Women and the Death Penalty: A Feminist/Legal Perspective

Roslyn Muraskin, Long Island University - C.W. Post

The decision of Gregg v Georgia (1976) led to the continuation of the death penalty in the United States. To be included were women who had murdered and/or committed the most heinous of crimes. Capital punishment is a "hot" item whose merits are continually debated among scholars. Though we are the only Western civilization to utilize such a penalty, capital punishment is part of our national crime control policy. During the years 1930 - 1967 statistics on lawful executions tell us that a total of 3,859 executions had occurred including 32 women. Such statistics do not include extra-judicial executions, i.e., lynching that accounted for at least 4,730 additional deaths between the years 1882 and 1952. According to Carroll (1997), the disparity between the risk of male and female execution tends to support the belief that there exists "a chivalrous disinclination to sentence women to die" (Rapaport, 1990, p. 504). No gender-based theory boasts the long and exhaustive support that race or class based theories enjoy, even though theories based on race or class may not consider gender-centric causative factors unique female criminality. Under the theory of chivalry, women appear to be safeguarded by traditional and protective notions of femininity, which preclude jurors from seeing women as "death eligible" despite the vicious nature of the act with which they are charged (Carroll, 1997; Schulberg, 2003). According to Carroll "gender assumptions that stereotype women as being weak, passive, submissive, and dependent on men as viewed as creating a protective shield that makes females less attractive to imprison and less eligible to execution" (Schulberg, p. 420). As noted "it's like a girl playing on the football team. Knocking her on her butt doesn't give you the same thrill as it would if it was a big guy. The death penalty is partly man against man" (Schulberg). Such a notion has also been echoed by Leigh Beinen, law professor at Northwestern. It is Beinen's belief that "few women face execution because of the symbolism central to capital punishment. Capital punishment is about portraying people as devils, but women are usually seen as less threatening" (Schulberg). There exists as well the evil woman theory which states that a female "who acts particularly violently, or in gender-defying or forbidden ways, is denied the protections of gender afforded others of her gender" (Schulberg), thereby making her more eligible for the death penalty. If a woman is to fit this model she must violate the important social values by her commitment of criminal acts, thereby acting in an "unladylike" manner. This allows the judges and jurists to forget about women being the "gentler sex." Supporters of both the chivalry and evil women theories, appear to agree that the death penalty "really acts to enforce the outer bounds of acceptable feminine behavior by marking gender-acceptable boundaries" (Schulberg, p. 421). In order to be executed a murderer represents the power of evil. Women, who historically were thought not to descent to such levels, would theoretically rarely be put to death. It appears that it is only the rare women "and the rare act of evil by women that is sufficiently powerful to make executing her [that] reassures us about our own personal safety" (Schulberg).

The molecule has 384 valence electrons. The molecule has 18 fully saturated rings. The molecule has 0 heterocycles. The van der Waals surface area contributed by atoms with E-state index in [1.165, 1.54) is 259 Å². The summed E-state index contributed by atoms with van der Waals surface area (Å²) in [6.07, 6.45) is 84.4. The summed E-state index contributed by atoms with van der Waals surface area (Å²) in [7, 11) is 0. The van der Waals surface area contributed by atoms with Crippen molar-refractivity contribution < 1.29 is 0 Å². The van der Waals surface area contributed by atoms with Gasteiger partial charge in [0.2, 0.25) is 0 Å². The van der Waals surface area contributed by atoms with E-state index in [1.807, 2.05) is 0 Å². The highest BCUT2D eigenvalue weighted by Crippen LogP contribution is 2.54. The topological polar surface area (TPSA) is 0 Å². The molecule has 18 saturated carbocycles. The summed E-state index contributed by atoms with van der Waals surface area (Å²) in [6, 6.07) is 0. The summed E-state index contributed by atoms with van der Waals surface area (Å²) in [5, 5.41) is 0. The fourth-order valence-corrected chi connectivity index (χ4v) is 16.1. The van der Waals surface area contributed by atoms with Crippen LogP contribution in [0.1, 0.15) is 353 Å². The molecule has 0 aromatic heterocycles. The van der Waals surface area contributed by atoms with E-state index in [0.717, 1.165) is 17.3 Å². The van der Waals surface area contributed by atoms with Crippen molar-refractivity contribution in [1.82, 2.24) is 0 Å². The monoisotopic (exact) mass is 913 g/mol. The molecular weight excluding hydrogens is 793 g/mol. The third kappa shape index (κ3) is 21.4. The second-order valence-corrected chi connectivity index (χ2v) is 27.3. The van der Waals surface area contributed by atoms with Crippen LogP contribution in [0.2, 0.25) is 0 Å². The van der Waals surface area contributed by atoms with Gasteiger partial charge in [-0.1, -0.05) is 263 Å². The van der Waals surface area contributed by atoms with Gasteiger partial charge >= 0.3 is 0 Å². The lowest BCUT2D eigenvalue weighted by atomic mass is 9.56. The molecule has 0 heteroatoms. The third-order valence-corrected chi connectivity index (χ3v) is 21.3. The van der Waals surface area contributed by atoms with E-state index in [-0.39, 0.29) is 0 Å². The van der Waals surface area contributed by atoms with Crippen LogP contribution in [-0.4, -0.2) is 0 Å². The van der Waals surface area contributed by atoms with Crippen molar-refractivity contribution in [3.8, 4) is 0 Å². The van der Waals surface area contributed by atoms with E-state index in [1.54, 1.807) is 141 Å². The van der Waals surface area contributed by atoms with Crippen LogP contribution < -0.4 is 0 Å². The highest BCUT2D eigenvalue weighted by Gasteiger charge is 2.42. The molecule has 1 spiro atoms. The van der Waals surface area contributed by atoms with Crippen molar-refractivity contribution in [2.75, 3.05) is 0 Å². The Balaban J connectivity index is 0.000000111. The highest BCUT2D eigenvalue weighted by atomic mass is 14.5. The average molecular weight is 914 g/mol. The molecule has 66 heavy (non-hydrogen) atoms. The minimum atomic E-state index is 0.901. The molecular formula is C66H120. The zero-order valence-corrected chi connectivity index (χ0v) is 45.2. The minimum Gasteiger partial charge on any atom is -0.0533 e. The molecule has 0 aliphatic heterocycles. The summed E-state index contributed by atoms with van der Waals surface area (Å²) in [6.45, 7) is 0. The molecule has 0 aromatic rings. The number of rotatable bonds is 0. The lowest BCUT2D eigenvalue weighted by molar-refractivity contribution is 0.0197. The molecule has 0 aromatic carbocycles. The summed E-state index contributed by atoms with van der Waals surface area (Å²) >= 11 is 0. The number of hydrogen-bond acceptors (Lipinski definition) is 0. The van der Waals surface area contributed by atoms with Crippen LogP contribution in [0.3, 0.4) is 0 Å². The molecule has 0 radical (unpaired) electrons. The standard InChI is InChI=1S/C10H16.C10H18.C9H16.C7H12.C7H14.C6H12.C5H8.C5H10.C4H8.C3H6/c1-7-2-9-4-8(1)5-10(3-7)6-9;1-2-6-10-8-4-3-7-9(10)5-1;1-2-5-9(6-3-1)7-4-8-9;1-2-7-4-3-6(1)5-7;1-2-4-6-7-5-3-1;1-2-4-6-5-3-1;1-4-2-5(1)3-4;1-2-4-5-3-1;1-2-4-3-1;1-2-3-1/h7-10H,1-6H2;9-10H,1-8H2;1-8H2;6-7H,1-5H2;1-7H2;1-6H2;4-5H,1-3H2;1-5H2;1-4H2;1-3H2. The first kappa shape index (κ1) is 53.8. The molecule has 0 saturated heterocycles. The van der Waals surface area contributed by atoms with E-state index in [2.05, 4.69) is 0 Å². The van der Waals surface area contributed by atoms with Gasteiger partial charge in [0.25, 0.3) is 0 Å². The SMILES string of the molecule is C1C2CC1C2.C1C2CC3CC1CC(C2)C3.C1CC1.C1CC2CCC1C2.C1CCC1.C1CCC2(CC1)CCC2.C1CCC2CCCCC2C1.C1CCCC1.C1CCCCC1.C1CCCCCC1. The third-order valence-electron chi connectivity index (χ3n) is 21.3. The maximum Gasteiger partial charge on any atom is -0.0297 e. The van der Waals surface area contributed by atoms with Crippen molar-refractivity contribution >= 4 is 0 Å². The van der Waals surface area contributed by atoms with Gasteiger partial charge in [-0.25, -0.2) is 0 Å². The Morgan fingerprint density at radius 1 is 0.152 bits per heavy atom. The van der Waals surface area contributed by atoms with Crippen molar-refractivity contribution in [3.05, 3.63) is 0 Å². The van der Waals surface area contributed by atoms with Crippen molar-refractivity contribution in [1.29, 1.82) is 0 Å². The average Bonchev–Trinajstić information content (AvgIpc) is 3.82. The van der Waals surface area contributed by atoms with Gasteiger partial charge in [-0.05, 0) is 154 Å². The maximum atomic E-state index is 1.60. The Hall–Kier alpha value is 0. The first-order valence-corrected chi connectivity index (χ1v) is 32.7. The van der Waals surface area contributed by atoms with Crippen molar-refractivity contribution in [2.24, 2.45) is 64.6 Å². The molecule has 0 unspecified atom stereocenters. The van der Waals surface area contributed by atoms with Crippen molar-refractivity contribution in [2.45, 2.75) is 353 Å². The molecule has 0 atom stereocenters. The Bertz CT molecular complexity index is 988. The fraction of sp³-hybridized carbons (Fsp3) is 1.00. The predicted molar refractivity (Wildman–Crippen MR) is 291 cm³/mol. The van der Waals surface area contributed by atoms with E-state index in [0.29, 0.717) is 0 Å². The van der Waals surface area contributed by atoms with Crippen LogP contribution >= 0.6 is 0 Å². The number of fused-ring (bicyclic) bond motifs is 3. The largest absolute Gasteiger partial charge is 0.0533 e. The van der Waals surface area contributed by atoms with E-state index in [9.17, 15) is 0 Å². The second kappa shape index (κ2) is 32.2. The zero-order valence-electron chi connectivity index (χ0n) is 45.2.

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Updated 05/20/2006